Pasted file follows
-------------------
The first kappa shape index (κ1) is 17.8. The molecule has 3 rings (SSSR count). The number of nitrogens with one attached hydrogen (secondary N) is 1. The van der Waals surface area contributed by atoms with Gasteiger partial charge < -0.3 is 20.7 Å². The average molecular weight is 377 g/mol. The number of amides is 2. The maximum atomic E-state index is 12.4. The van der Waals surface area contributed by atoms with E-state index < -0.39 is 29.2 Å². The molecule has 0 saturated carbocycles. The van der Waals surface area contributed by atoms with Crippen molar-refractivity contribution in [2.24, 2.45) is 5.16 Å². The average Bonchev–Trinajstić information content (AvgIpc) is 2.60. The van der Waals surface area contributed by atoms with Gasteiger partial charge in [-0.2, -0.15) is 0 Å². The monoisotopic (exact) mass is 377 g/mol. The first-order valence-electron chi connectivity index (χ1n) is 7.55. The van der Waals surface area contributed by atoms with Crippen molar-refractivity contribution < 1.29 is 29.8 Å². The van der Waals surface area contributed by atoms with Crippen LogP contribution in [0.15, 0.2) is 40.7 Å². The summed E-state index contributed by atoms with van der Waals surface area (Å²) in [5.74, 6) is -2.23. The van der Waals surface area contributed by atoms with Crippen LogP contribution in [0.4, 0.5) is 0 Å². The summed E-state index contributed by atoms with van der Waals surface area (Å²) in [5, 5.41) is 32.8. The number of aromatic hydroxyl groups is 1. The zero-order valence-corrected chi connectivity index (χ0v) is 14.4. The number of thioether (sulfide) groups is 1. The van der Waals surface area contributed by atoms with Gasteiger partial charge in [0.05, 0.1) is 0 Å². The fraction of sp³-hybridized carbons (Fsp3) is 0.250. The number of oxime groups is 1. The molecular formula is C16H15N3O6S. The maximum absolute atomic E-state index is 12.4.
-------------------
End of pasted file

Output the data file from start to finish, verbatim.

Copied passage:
The first kappa shape index (κ1) is 17.8. The molecule has 3 rings (SSSR count). The number of nitrogens with one attached hydrogen (secondary N) is 1. The van der Waals surface area contributed by atoms with Gasteiger partial charge < -0.3 is 20.7 Å². The average molecular weight is 377 g/mol. The number of amides is 2. The maximum atomic E-state index is 12.4. The van der Waals surface area contributed by atoms with E-state index < -0.39 is 29.2 Å². The molecule has 0 saturated carbocycles. The van der Waals surface area contributed by atoms with Crippen molar-refractivity contribution in [2.24, 2.45) is 5.16 Å². The average Bonchev–Trinajstić information content (AvgIpc) is 2.60. The van der Waals surface area contributed by atoms with Gasteiger partial charge in [-0.2, -0.15) is 0 Å². The monoisotopic (exact) mass is 377 g/mol. The first-order valence-electron chi connectivity index (χ1n) is 7.55. The van der Waals surface area contributed by atoms with Crippen molar-refractivity contribution < 1.29 is 29.8 Å². The van der Waals surface area contributed by atoms with Crippen LogP contribution in [0.15, 0.2) is 40.7 Å². The summed E-state index contributed by atoms with van der Waals surface area (Å²) in [5.74, 6) is -2.23. The van der Waals surface area contributed by atoms with Crippen LogP contribution in [0.4, 0.5) is 0 Å². The summed E-state index contributed by atoms with van der Waals surface area (Å²) in [5, 5.41) is 32.8. The number of aromatic hydroxyl groups is 1. The zero-order valence-corrected chi connectivity index (χ0v) is 14.4. The number of thioether (sulfide) groups is 1. The van der Waals surface area contributed by atoms with Gasteiger partial charge in [0.05, 0.1) is 0 Å². The fraction of sp³-hybridized carbons (Fsp3) is 0.250. The number of oxime groups is 1. The molecular formula is C16H15N3O6S. The maximum absolute atomic E-state index is 12.4.